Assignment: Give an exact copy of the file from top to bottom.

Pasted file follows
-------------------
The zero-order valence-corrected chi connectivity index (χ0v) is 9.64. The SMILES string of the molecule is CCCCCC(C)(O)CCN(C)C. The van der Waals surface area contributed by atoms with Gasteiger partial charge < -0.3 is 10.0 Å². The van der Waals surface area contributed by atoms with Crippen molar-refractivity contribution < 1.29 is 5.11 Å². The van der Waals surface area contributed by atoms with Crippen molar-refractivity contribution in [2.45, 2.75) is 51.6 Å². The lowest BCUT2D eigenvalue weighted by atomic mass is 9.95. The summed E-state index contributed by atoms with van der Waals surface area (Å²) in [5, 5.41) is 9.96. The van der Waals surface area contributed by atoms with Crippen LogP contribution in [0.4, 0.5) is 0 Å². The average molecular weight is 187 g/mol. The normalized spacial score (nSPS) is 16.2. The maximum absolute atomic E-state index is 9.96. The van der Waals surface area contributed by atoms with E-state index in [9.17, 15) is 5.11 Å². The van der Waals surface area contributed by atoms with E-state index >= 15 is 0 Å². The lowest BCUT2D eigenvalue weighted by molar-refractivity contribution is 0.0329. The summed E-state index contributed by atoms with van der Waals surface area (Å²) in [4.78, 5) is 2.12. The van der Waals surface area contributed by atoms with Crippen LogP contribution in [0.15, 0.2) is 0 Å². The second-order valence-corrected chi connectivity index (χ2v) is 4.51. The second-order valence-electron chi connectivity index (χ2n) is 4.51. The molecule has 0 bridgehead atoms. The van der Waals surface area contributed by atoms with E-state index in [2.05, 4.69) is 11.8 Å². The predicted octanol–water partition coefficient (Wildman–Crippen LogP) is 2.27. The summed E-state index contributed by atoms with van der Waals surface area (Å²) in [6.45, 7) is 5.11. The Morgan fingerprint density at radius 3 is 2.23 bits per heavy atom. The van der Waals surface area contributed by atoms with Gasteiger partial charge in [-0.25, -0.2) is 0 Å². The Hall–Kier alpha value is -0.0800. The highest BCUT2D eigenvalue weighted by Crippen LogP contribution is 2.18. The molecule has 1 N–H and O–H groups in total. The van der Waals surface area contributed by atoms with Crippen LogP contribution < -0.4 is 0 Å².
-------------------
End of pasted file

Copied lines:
The zero-order valence-corrected chi connectivity index (χ0v) is 9.64. The SMILES string of the molecule is CCCCCC(C)(O)CCN(C)C. The van der Waals surface area contributed by atoms with Gasteiger partial charge < -0.3 is 10.0 Å². The van der Waals surface area contributed by atoms with Crippen molar-refractivity contribution < 1.29 is 5.11 Å². The van der Waals surface area contributed by atoms with Crippen molar-refractivity contribution in [2.45, 2.75) is 51.6 Å². The lowest BCUT2D eigenvalue weighted by atomic mass is 9.95. The summed E-state index contributed by atoms with van der Waals surface area (Å²) in [5, 5.41) is 9.96. The van der Waals surface area contributed by atoms with Crippen LogP contribution in [0.4, 0.5) is 0 Å². The average molecular weight is 187 g/mol. The normalized spacial score (nSPS) is 16.2. The maximum absolute atomic E-state index is 9.96. The van der Waals surface area contributed by atoms with E-state index in [9.17, 15) is 5.11 Å². The van der Waals surface area contributed by atoms with E-state index >= 15 is 0 Å². The lowest BCUT2D eigenvalue weighted by molar-refractivity contribution is 0.0329. The summed E-state index contributed by atoms with van der Waals surface area (Å²) in [4.78, 5) is 2.12. The van der Waals surface area contributed by atoms with Crippen LogP contribution in [0.15, 0.2) is 0 Å². The second-order valence-corrected chi connectivity index (χ2v) is 4.51. The second-order valence-electron chi connectivity index (χ2n) is 4.51. The molecule has 0 bridgehead atoms. The van der Waals surface area contributed by atoms with E-state index in [2.05, 4.69) is 11.8 Å². The predicted octanol–water partition coefficient (Wildman–Crippen LogP) is 2.27. The summed E-state index contributed by atoms with van der Waals surface area (Å²) in [6.45, 7) is 5.11. The Morgan fingerprint density at radius 3 is 2.23 bits per heavy atom. The van der Waals surface area contributed by atoms with Gasteiger partial charge in [-0.25, -0.2) is 0 Å². The Hall–Kier alpha value is -0.0800. The highest BCUT2D eigenvalue weighted by Crippen LogP contribution is 2.18. The molecule has 1 N–H and O–H groups in total. The van der Waals surface area contributed by atoms with Crippen LogP contribution < -0.4 is 0 Å².